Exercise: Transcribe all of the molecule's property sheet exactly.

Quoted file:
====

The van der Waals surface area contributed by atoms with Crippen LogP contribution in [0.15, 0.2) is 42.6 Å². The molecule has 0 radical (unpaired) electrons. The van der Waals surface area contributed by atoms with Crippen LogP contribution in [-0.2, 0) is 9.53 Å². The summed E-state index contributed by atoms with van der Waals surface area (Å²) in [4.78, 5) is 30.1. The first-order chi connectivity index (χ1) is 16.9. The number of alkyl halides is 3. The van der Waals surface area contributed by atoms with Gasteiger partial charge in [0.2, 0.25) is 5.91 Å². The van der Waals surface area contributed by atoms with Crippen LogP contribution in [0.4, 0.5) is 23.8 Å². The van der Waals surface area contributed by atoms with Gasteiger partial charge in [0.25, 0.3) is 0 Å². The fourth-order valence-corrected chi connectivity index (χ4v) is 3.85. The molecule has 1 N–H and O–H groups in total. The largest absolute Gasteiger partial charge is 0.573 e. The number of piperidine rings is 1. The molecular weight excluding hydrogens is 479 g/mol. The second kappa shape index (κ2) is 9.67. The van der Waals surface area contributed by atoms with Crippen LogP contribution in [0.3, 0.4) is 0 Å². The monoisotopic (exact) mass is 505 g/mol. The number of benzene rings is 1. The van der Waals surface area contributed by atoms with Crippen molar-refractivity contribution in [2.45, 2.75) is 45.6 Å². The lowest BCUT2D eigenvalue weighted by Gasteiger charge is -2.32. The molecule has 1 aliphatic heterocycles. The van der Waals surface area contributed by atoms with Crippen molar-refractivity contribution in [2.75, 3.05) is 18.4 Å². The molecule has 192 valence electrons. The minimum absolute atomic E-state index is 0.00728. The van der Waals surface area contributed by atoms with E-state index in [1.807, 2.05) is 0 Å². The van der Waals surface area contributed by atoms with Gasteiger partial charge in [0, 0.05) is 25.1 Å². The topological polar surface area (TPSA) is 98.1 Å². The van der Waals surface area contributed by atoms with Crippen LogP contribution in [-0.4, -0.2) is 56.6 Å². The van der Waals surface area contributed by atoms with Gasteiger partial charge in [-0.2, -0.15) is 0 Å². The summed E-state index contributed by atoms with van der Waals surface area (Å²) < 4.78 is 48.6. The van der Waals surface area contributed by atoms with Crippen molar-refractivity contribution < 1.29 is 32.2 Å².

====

The van der Waals surface area contributed by atoms with Crippen LogP contribution in [0.15, 0.2) is 42.6 Å². The molecule has 0 radical (unpaired) electrons. The van der Waals surface area contributed by atoms with Crippen LogP contribution in [-0.2, 0) is 9.53 Å². The summed E-state index contributed by atoms with van der Waals surface area (Å²) in [4.78, 5) is 30.1. The first-order chi connectivity index (χ1) is 16.9. The number of alkyl halides is 3. The van der Waals surface area contributed by atoms with Gasteiger partial charge in [0.2, 0.25) is 5.91 Å². The van der Waals surface area contributed by atoms with Crippen LogP contribution in [0.4, 0.5) is 23.8 Å². The van der Waals surface area contributed by atoms with Gasteiger partial charge in [0.25, 0.3) is 0 Å². The fourth-order valence-corrected chi connectivity index (χ4v) is 3.85. The molecule has 1 N–H and O–H groups in total. The largest absolute Gasteiger partial charge is 0.573 e. The number of piperidine rings is 1. The molecular weight excluding hydrogens is 479 g/mol. The second kappa shape index (κ2) is 9.67. The van der Waals surface area contributed by atoms with Crippen LogP contribution in [0.3, 0.4) is 0 Å². The monoisotopic (exact) mass is 505 g/mol. The number of benzene rings is 1. The van der Waals surface area contributed by atoms with Crippen molar-refractivity contribution in [2.45, 2.75) is 45.6 Å². The lowest BCUT2D eigenvalue weighted by Gasteiger charge is -2.32. The molecule has 1 aliphatic heterocycles. The van der Waals surface area contributed by atoms with Crippen molar-refractivity contribution in [2.75, 3.05) is 18.4 Å². The molecule has 192 valence electrons. The minimum absolute atomic E-state index is 0.00728. The van der Waals surface area contributed by atoms with E-state index in [1.807, 2.05) is 0 Å². The van der Waals surface area contributed by atoms with Gasteiger partial charge in [0, 0.05) is 25.1 Å². The topological polar surface area (TPSA) is 98.1 Å². The van der Waals surface area contributed by atoms with Crippen LogP contribution in [-0.4, -0.2) is 56.6 Å². The van der Waals surface area contributed by atoms with Gasteiger partial charge in [-0.2, -0.15) is 0 Å². The summed E-state index contributed by atoms with van der Waals surface area (Å²) < 4.78 is 48.6. The van der Waals surface area contributed by atoms with Crippen molar-refractivity contribution < 1.29 is 32.2 Å².